Patients with severe heart failure Heart Failure (HF) Heart failure (HF) is a syndrome of ventricular dysfunction. Left ventricular failure causes shortness of breath and fatigue, and right ventricular failure causes peripheral and abdominal fluid... read more Heart Failure (HF) (eg, class IV heart failure, dyspnea at rest or while driving) should refrain from driving until they can be evaluated with on-road testing and have the approval of their clinicians.

Neurologic disorders

Neurologic disorders also increase driving risk. Specific disorders include

Alzheimer disease Alzheimer Disease Alzheimer disease causes progressive cognitive deterioration and is characterized by beta-amyloid deposits and neurofibrillary tangles in the cerebral cortex and subcortical gray matter. Diagnosis... read more or progressive dementing disorders will eventually impair key functional abilities, including those required for driving. Monitoring patients for new driving errors that can be attributed to changes in cognition or identifying significant impairments in psychometric tests Cognitive function Adequate visual, motor, and cognitive abilities are needed to drive safely and require functional assessment to identify deficits. Some of these assessments can be done by primary health care... read more may be useful in determining referrals for on-road evaluation and/or possibly driving cessation. The American Academy of Neurology has practice parameters on driving and dementia (1 Neurologic disorders reference Medical assessment of the older driver includes a thorough review of medical conditions and/or drugs that can impair driving ability. Such medical conditions can be chronic disorders that impair... read more ). Several states presently require physicians to report significant cognitive impairment to the state's Department of Motor Vehicles.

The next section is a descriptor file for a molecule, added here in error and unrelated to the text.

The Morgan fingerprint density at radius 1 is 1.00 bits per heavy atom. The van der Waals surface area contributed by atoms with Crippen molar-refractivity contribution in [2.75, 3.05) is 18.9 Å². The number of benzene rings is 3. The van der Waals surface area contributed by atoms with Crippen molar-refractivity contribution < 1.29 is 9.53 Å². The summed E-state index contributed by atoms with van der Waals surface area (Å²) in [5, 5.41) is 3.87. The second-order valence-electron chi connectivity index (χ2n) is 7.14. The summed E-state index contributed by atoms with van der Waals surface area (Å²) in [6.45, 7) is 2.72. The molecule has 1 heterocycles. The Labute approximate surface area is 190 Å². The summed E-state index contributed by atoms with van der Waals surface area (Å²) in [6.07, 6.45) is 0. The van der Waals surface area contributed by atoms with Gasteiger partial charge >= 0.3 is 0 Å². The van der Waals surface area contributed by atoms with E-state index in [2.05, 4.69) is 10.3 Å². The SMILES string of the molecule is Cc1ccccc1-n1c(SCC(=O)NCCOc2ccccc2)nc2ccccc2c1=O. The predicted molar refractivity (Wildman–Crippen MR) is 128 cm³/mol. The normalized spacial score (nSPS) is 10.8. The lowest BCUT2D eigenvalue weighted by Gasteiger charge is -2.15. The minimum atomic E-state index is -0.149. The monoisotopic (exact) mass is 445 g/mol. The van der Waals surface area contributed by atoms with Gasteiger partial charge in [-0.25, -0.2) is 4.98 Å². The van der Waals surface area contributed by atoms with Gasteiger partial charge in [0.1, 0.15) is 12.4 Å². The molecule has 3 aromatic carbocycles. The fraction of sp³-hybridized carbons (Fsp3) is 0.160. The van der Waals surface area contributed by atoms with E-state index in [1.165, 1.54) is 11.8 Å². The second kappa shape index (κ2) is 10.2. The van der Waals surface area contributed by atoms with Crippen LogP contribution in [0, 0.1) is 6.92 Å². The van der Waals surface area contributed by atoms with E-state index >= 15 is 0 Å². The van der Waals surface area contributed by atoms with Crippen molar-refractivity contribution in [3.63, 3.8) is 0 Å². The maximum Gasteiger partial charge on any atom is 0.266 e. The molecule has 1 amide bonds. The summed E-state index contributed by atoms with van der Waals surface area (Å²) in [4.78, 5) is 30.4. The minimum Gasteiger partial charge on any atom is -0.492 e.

Many other neurologic disorders (eg, Parkinson disease, multiple sclerosis) cause disability and should be monitored by functional assessment and, when appropriate, an on-road evaluation.

Diabetes mellitus

Diabetes mellitus Diabetes Mellitus (DM) Diabetes mellitus is impaired insulin secretion and variable degrees of peripheral insulin resistance leading to hyperglycemia. Early symptoms are related to hyperglycemia and include polydipsia... read more poses a risk because patients may become hypoglycemic while driving. Patients who have had a recent hypoglycemic episode with unawareness should not drive for 3 months or until factors contributing to the episode (eg, diet, activity, timing and dose of insulin or antihyperglycemic drug) have been assessed and managed. Sensory changes in the extremities due to neuropathy, retinopathy, or both caused by diabetes can also impair driving ability.

Severe hyperglycemia is associated with cognitive impairment, and patients should not drive until their blood glucose and symptoms are under better control.

Sleep disorders

Sleep disorders, most notably obstructive sleep apnea syndrome Obstructive Sleep Apnea Obstructive sleep apnea (OSA) consists of episodes of partial or complete closure of the upper airway that occur during sleep and lead to breathing cessation (defined as a period of apnea or... read more , can cause drowsiness leading to MVCs, and patients should refrain from driving until they are adequately treated. Use of a continuous positive airway pressure (CPAP) device has been shown to improve performance in a driving simulator and reduce MVCs.

Neurologic disorders reference

  • 1. Iverson DJ, Gronseth GS, Reger MA, et al: Practice parameter: Evaluation and management of driving and dementia: Report of the Quality Standards Subcommittee of the American Academy of Neurology. Neurology 74(16):1316–1324, 2010. doi: 10.1212/WNL.0b013e3181da3b0f

More Information

The following are some English-language resources that may be useful. Please note that THE MANUAL is not responsible for the content of these resources.